For 8 or more players.
Begin by arranging the ensemble in a circle facing inward, equidistant from one another. Ideally, the score would be projected on the floor. If this is not possible, the score may be distributed across several screens in the center of the circle. If that is not possible, the score can be projected on one large screen for the players and audience. In this case, all players will have to face the same direction, which may cause difficulties with certain performance aspects.
In performance, each player visualizes a line from their position on the outside of the circle to the center of the circle. The pitch node closest to this virtual line should be played continuously in any register with any playing technique. As the score rotates, and subsequent pitch nodes move into each players' active zone, the current pitch should be replaced by the new one.
Dynamics are determined by the active pitch node's distance from center. Dynamics should range from ppp (furthest from center) to MF (closest to center).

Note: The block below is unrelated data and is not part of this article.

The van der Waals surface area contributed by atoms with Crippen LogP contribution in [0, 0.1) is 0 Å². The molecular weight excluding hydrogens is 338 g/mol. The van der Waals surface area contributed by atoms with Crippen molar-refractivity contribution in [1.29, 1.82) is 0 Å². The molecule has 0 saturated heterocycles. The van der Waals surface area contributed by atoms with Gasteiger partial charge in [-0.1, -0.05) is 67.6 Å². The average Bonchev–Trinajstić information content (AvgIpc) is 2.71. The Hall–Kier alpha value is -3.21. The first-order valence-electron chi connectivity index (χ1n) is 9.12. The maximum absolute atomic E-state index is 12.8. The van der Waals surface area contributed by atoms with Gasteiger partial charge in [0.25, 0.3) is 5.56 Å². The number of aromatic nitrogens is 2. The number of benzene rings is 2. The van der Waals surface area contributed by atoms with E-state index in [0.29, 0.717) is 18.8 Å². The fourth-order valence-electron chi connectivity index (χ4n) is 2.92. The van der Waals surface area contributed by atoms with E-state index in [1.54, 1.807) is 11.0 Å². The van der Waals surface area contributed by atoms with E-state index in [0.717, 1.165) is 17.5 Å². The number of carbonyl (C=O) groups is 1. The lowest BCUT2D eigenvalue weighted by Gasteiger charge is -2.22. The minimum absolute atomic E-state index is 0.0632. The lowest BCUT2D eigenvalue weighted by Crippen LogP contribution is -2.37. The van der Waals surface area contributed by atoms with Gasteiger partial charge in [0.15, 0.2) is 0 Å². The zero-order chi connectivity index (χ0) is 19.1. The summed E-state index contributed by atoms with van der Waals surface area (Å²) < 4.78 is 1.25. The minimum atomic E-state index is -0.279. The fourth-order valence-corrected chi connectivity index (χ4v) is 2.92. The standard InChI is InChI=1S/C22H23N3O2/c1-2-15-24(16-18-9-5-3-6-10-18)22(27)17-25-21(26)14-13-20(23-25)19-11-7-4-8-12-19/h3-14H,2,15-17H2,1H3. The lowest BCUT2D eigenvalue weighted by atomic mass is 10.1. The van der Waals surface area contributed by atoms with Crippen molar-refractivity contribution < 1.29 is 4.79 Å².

When a red circle appears on a player's respective pitch node, that player should immediately begin playing each subsequent pitch node, moving clockwise. The distance between subsequent pitch-nodes determines relative duration, although all notes should be relatively short. Dynamics should be kept to a minimum while playing a pitch-node melody. The player should make one full rotation before the red circle has faded out.
When a red line appears between two players' respective pitch nodes, each player should detune their current pitch toward the other player's pitch. Based on instrument restrictions it may not be possible to smoothly tune up or down far enough. This is OK. There may be confusion as to which player one should be tuning toward. This is also OK.
When the outer circle turns red, all players should quickly tune up approx. 1/4 step, and tune back down when the circle has returned to black. When the inner circle turns red, all players should quickly tune down approx. 1/4 step, and tune back up when the circle has returned to black.
Duration: 15 minutes or more.
Ryan Ross Smith, September 2010.